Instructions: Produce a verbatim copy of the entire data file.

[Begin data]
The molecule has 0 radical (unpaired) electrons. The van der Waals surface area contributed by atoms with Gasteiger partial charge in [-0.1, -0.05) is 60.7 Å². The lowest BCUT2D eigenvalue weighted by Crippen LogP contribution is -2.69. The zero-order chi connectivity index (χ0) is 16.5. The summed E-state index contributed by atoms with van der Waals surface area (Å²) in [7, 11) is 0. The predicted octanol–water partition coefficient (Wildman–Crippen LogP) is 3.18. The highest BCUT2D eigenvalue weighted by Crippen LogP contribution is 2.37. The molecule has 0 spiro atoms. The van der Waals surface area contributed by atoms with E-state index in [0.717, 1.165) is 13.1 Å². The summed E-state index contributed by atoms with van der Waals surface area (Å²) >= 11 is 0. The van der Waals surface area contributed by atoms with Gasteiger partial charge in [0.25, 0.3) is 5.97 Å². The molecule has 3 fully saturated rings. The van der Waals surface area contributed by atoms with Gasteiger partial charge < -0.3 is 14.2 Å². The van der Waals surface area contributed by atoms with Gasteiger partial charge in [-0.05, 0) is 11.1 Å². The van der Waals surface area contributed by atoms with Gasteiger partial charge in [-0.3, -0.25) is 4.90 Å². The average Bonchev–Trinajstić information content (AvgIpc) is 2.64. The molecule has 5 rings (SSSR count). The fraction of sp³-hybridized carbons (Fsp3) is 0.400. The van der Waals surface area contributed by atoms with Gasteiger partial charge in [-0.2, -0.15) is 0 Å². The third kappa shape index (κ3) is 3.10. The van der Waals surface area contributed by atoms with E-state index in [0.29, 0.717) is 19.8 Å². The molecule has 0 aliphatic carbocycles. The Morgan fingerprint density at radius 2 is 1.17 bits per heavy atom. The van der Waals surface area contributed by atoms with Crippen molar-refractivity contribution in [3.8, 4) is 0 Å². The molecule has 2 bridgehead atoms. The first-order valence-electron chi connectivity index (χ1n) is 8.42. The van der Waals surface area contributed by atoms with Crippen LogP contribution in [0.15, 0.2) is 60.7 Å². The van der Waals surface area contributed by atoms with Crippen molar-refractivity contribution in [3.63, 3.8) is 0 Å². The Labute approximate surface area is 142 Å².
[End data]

The molecule has 0 radical (unpaired) electrons. The van der Waals surface area contributed by atoms with Gasteiger partial charge in [-0.1, -0.05) is 60.7 Å². The lowest BCUT2D eigenvalue weighted by Crippen LogP contribution is -2.69. The zero-order chi connectivity index (χ0) is 16.5. The summed E-state index contributed by atoms with van der Waals surface area (Å²) in [7, 11) is 0. The predicted octanol–water partition coefficient (Wildman–Crippen LogP) is 3.18. The highest BCUT2D eigenvalue weighted by Crippen LogP contribution is 2.37. The molecule has 0 spiro atoms. The van der Waals surface area contributed by atoms with E-state index in [0.717, 1.165) is 13.1 Å². The summed E-state index contributed by atoms with van der Waals surface area (Å²) >= 11 is 0. The van der Waals surface area contributed by atoms with Gasteiger partial charge in [0.25, 0.3) is 5.97 Å². The molecule has 3 fully saturated rings. The van der Waals surface area contributed by atoms with Gasteiger partial charge < -0.3 is 14.2 Å². The van der Waals surface area contributed by atoms with Gasteiger partial charge in [-0.05, 0) is 11.1 Å². The van der Waals surface area contributed by atoms with Gasteiger partial charge in [-0.3, -0.25) is 4.90 Å². The average Bonchev–Trinajstić information content (AvgIpc) is 2.64. The molecule has 5 rings (SSSR count). The fraction of sp³-hybridized carbons (Fsp3) is 0.400. The van der Waals surface area contributed by atoms with Gasteiger partial charge in [-0.2, -0.15) is 0 Å². The third kappa shape index (κ3) is 3.10. The van der Waals surface area contributed by atoms with E-state index in [0.29, 0.717) is 19.8 Å². The molecule has 0 aliphatic carbocycles. The Morgan fingerprint density at radius 2 is 1.17 bits per heavy atom. The van der Waals surface area contributed by atoms with Crippen molar-refractivity contribution in [3.8, 4) is 0 Å². The molecule has 2 bridgehead atoms. The first-order valence-electron chi connectivity index (χ1n) is 8.42. The van der Waals surface area contributed by atoms with Crippen LogP contribution in [0.15, 0.2) is 60.7 Å². The van der Waals surface area contributed by atoms with Crippen molar-refractivity contribution in [3.63, 3.8) is 0 Å². The Labute approximate surface area is 142 Å².